Flashman is back – taunting Ed Miliband and defending Mitchell

Oct 17, 2012
The Mole

Labour leader lands punches over 'Plebgate' – before David Cameron's 'inner Flashman' appears at PMQs

DAVID CAMERON'S nasty alter-ego – Flashman – reappeared today when the Prime Minister flatly refused to answer a question about withholding private emails he exchanged with Rebekah Brooks, the former News International chief executive.

Cameron had traded blows with Ed Miliband at the first session of Prime Minister's Questions after the party conference season with the Labour leader landing some strong punches over Chief Whip Andrew Mitchell and 'Plebgate'.

Miliband said a yob would have been arrested for behaving towards the Downing Street police in the way Mitchell is supposed to have done.

With Mitchell sitting impassively two seats away from Cameron, Miliband added: "While it's a night in the cell for the yobs, it's a night at the Carlton Club for the Chief Whip. Isn't that the clearest case there could be of double standards?"

Cameron hit back by accusing Miliband of being more interested in Plebgate than the economy and the unemployment figures which were published this morning showing youth unemployment had fallen.

The Prime Minister's supporters - including today Nick Robinson, the political editor of the BBC - took the view that though they were both wounded, Miliband had failed to land a knock-out punch on either Cameron or Mitchell.

Had it ended there, Cameron could have gone back to his room behind the Speaker's chair well pleased with his half-hour. But then nasty old Flashman appeared when Chris Bryant, the Labour MP, stood up to ask Cameron about yesterday's story in The Independent that the Prime Minister had withheld the Brooks emails from the Leveson inquiry into press ethics.

Bryant often sounds too sneering to gather much sympathy in the House, but there were shouts of surprise at the way Flashman dealt with his question. Instead of an easy answer, Cameron slapped Bryant down, saying he would not answer any more questions from the Member for Rhondda until he had apologised for earlier claims about emails which, the PM said, had proved to be wrong.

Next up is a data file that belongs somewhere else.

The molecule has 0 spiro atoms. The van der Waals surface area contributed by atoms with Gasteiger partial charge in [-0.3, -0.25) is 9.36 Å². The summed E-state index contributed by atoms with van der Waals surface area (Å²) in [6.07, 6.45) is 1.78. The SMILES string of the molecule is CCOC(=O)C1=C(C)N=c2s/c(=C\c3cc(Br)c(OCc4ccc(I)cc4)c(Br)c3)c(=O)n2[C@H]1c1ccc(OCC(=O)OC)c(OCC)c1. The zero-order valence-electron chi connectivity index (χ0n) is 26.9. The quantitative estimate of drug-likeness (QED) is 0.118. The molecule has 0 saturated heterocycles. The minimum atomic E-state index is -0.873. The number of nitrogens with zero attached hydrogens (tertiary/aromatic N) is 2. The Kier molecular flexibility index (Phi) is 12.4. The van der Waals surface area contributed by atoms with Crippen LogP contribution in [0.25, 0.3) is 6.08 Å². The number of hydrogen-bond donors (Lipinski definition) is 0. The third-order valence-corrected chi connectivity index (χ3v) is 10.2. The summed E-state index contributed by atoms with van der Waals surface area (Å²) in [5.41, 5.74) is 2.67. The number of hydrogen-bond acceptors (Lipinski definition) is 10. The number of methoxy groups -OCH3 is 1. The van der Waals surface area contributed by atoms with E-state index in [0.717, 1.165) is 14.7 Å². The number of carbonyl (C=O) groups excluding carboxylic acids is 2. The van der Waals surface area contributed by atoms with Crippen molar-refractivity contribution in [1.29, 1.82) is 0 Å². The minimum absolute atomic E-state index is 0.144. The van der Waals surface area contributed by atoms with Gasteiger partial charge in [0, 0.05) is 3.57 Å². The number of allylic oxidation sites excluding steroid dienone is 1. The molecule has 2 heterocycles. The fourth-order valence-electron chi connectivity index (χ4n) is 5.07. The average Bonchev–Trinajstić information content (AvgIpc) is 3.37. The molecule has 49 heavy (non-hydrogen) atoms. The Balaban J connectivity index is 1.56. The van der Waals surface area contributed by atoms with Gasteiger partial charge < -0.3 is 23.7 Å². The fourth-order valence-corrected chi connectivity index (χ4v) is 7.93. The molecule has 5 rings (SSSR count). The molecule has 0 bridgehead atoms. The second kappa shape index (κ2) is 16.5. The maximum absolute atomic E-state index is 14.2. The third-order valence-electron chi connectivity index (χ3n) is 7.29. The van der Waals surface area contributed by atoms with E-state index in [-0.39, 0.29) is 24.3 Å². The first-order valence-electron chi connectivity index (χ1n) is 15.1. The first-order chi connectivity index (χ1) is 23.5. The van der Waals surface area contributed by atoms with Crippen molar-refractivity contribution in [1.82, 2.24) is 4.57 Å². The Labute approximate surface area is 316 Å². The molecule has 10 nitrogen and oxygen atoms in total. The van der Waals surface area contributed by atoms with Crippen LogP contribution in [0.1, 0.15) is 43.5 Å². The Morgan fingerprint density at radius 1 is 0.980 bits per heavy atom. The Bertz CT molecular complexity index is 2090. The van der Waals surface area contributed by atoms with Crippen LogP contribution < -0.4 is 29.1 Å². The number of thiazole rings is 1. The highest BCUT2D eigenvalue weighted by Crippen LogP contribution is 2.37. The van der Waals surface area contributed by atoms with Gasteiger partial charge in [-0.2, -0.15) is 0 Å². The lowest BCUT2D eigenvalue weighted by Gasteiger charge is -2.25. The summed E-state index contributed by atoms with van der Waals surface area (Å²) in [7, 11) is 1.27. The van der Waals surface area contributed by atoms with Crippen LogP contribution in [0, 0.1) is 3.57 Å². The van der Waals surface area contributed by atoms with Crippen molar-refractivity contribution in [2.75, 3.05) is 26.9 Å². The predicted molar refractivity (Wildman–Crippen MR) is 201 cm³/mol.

Labourite Kevin Maguire of the Daily Mirror tweeted: "Cameron unable to control inner Flashman, arrogantly refusing to answer Murdoch Q…"

It is almost unheard-of for a prime minister so blatantly to announce he will not answer questions from a particular MP, and the tactic was seen as untenable by Cameron's Tory critics. Tim Montgomerie of the Tory grassroots website ConservativeHome instantly tweeted: "Labour's Chris Bryant may be annoying but the PM can't NOT answer his questions."

There were more hints of Flashman when Cameron went in for a schoolboy taunt of Miliband. "You're sitting there [on the Opposition front bench]. I'm sitting here. And you're going to stay there."

Cameron won't presumably sack Mitchell for the foreseeable future, given his defence of the Chief Whip today, even though a number of Cabinet ministers think he should have fired him weeks ago.

But the far more worrying issue for Number Ten is that every time Flashman rears his head, he helps prove Miliband's point that Cameron is running a government of arrogant toffs who are out of touch with ordinary voters.

Voters in the marginal constituency of Corby go to the polls on 15 November, in a by-election caused by the flight to New York of chick lit novelist and Tory MP Louise Mensch. Cameron needs to bury his inner Flashman if he's not to get a whacking in Corby.

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We love the inner Flash! The rest of the time, Cameron's too wet, too polished, too PR, too desperate to bury the 'nasty party' image. He's like Blair, who was desperate to bury the Loony Left thing. The latest Tory MP intake are known to understand this. We need more Flash, not less!